For the longest time, I didn't properly give Bob Hope his due as a comic legend. I saw him as some kind of old guard goofball jokester that was just trotted out on talk shows to make a quick pun or two and that's it. I just remembered his cameo bit in SPIES LIKE US for the most part and that was really it. I had little to no knowledge of his ROAD movies with Bing Crosby or his other cinematic comedic greatness. I think I read an interview with Woody Allen at some point wherein he was speaking about his huge fandom for Hope and that finally got my attention. I think Woody mentioned a couple of Hope's films that I had never heard of before like MONSIEUR BEAUCAIRE and THE GREAT LOVER how how they had informed some of his own comic persona. Soon after that, I sought out those films and though I didn't quite see what Woody saw in them, I could certainly see the stuff he was stealing from Hope in those roles. After that though, my appreciation for Bob Hope began to rise sharply as I went after and watched some of the ROAD movies and eventually came across stuff like BACHELOR IN PARADISE and ALIAS JESSE JAMES (which is still my favorite I think). There's just something about the characters that he cultivated that really amuses me. It's been done to death, but the self deprecation and cowardice that he portrays so well is really, at it's core, the roots of what many people associate with Woody Allen (especially in his 70s comedies). Bob Hope also has one of the remarkably expressive faces that resonates goofball humor all the time. I love his double takes as well - he was a master of the comic double take. BOY, DID I GET A WRONG NUMBER is by no means Hope's funniest film, but it has some moments of fun. He plays a happily married real-estate salesman whose life is thrown into a whirlwind when a loopy switchboard operator accidentally connects him to the room of a hot starlet (Elke Sommer) who has run away from Hollywood and the movie she's working on. In an odd twist of "not being able to call room service", the starlet begs Hope's character to bring some sustenance at her hotel room where she is hiding out. Of course he can't resist and brings her some grub and that leads to her staying in his cottage and so forth and so on. The highlight of the movie is a wild-haired Phyllis Diller who plays Hope's nosey housekeeper who oddly wants to help keep his marriage from breaking up over this crazy turn of events. As with any movie Bob Hope does, he has some pretty funny throwaway lines periodically. Thankfully, he also has Diller to play off of and they have a decent repartee. I've often found myself easily annoyed with her, but she's enjoyable here. The best part of the movie is the climactic chase at the end, which finds Madame Diller riding a motorcycle and throwing mustard into the faces of cops in pursuit.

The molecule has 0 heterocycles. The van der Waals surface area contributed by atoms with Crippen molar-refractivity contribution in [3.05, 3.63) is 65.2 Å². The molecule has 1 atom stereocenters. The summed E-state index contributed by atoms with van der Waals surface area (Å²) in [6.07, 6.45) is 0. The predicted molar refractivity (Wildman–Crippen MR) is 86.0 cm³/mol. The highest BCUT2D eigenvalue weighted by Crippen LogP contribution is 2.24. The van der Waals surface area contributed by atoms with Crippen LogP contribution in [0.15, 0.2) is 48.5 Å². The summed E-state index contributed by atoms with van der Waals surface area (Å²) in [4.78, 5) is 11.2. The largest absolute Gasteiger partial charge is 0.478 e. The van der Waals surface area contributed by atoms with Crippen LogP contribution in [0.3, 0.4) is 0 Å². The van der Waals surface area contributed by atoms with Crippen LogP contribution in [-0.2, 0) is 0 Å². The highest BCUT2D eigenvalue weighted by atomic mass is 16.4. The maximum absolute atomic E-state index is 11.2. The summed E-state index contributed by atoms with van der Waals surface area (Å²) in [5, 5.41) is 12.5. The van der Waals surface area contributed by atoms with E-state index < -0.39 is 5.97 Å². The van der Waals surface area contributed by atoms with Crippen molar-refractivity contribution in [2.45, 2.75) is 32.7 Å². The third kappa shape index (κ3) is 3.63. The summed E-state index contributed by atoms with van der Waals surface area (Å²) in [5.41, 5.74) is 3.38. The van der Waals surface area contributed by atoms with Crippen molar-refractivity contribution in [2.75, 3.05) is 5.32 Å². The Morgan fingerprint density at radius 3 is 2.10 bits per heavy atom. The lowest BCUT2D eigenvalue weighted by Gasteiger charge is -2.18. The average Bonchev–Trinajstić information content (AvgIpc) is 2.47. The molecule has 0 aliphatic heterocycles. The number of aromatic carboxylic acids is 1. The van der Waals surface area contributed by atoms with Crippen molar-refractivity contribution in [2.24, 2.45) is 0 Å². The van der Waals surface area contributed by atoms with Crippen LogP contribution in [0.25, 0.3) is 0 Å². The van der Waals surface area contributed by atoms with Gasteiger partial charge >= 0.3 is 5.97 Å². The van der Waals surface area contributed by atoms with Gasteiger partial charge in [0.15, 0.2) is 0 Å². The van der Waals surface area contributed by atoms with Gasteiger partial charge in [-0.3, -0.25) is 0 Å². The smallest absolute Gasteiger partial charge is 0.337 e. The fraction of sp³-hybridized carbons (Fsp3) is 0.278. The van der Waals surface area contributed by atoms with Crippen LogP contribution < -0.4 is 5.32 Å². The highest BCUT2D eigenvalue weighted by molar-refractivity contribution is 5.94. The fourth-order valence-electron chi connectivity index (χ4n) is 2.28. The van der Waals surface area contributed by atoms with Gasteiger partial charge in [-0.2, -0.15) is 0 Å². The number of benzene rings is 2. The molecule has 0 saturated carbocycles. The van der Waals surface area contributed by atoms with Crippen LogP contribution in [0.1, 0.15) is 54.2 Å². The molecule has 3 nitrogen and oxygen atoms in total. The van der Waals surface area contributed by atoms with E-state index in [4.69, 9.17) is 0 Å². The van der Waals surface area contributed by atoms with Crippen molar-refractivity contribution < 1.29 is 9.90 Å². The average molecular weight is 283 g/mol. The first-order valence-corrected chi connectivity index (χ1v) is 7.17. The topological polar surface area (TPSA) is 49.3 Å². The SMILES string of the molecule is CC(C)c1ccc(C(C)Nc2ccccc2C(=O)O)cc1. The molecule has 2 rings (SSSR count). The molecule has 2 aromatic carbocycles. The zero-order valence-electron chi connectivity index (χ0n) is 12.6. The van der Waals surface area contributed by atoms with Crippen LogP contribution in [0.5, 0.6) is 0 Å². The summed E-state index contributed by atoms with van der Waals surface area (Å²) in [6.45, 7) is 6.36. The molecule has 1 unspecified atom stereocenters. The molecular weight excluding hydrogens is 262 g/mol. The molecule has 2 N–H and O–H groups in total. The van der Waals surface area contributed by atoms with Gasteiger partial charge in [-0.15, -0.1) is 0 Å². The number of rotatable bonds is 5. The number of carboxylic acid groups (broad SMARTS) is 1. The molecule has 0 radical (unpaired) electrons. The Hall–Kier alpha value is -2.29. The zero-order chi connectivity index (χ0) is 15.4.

Buy BOY, DID I GET A WRONG NUMBER on Blu-ray here:
THE BEAT GENERATION (1959; Charles F. Haas)
"..the world is full of moldy figs -- the squares who go to work, eat, sleep, vegetate..and while they vegetate, I swing."
This one starts out like it's going to be another HIGH SCHOOL CONFIDENTIAL (even stars Mamie Van Doren), with some an angsty beatnik dude (Ray Danton) giving some girl an apathetic breakup line as she's about to depart. It quickly becomes another thing altogether though as the beatnik dude ingratiates himself into the home of of some poor married woman under the guise of him being a friend of her husband. He beats her up pretty good (and more) and afterward gets a ride from a passing cop (Steve Cochran) who unwittingly gives the psycho his address. So the cop and his partner (Jackie Coogan - aka Uncle Fester) are soon assigned to investigate the case and the whole movie spins towards being more of a police procedural with the beatnik stuff playing as more of a backdrop. There's still a decent amount of ridiculous beat-y colloquialisms and turns of phrase to be found within this one - PLUS the aforementioned Mamie Van Doren to give this one a little kick though.
Buy THE BEAT GENERATION on Blu-ray here: